In 1979 a secret unit was established by the most gifted minds within the US Army. Defying all known accepted military practice - and indeed, the laws of physics - they believed that a soldier could adopt the cloak of invisibility, pass cleanly through walls and, perhaps most chillingly, kill goats just by staring at them. Entrusted with defending America from all known adversaries, they were the First Earth Battalion. And they really weren't joking. What's more, they're back and fighting the War on Terror. 'The men who stare at goats' reveals extraordinary - and very nutty - national secrets at the core of George W Bush's War on Terror.I'm ashamed to say that I had not heard of Ronson's work until I read Arthur Goldwag's Cult's Conspiracies and Secret Societies (a nifty resource for any skeptic's bookshelf), which makes mention of his having infiltrated the Bohemiam Grove; but having just yesterday listened to the Skepticality podcast #112 (also available at iTunes) which features a wide ranging and fascinating interview with Ronson about his skeptical adventures, including his time aboard a Sylvia Browne cruise in which he and the passengers discover just how fully in contempt Browne holds her fans, I'll be sure to read his work when I get a chance (I'll want to read the book before seeing the movie.)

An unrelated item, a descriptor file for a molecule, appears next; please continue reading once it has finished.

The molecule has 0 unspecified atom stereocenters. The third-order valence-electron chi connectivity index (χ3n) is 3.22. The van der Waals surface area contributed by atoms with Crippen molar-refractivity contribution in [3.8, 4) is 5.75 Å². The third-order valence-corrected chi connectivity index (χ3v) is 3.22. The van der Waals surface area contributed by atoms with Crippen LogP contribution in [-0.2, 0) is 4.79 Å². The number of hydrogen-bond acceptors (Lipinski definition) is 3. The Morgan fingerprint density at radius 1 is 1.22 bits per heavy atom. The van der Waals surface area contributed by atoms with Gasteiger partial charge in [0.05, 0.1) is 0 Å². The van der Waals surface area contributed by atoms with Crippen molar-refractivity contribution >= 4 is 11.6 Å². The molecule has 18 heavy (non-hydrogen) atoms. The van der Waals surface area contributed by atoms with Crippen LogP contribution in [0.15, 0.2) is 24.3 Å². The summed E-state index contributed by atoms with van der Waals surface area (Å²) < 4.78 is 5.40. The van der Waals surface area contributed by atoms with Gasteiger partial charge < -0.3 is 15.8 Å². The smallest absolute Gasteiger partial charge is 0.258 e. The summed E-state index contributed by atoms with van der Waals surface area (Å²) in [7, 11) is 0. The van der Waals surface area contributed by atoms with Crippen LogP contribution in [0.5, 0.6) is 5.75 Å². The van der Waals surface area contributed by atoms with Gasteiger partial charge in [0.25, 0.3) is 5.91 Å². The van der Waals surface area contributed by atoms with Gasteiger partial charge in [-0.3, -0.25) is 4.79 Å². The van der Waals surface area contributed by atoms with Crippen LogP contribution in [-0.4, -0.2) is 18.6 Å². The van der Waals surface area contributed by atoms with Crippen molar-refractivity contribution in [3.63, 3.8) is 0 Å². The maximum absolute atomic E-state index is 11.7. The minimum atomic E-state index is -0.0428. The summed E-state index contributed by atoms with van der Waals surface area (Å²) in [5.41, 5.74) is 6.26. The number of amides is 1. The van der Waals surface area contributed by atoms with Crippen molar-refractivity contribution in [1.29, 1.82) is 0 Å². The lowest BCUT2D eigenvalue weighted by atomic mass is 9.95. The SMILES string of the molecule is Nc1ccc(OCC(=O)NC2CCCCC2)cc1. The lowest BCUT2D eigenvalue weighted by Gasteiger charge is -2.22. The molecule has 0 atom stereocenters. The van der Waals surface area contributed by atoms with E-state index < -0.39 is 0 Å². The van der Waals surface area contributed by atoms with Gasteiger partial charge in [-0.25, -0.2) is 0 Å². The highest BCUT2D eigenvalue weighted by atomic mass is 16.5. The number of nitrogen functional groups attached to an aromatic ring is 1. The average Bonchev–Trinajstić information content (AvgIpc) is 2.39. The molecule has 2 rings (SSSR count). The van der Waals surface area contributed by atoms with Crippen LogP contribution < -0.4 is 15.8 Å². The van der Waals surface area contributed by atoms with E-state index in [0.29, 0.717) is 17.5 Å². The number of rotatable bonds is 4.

With first-hand access to the leading players in the story, Ronson traces the evolution of these bizarre activities over the past three decades, and sees how it is alive today within US Homeland Security and post-war Iraq. Why are they blasting Iraqi prisoners-of-war with the theme tune to Barney the Purple Dinosaur? Why have 100 de-bleated goats been secretly placed inside the Special Forces command centre at Fort Bragg, North Carolina? How was the US Military associated with the mysterious mass-suicide of a strange cult from San Diego? 'The men who stare at goats' answers these, and many more, questions.
Siddharth Varadarajan: The confessions of an Indian editor
55 minutes ago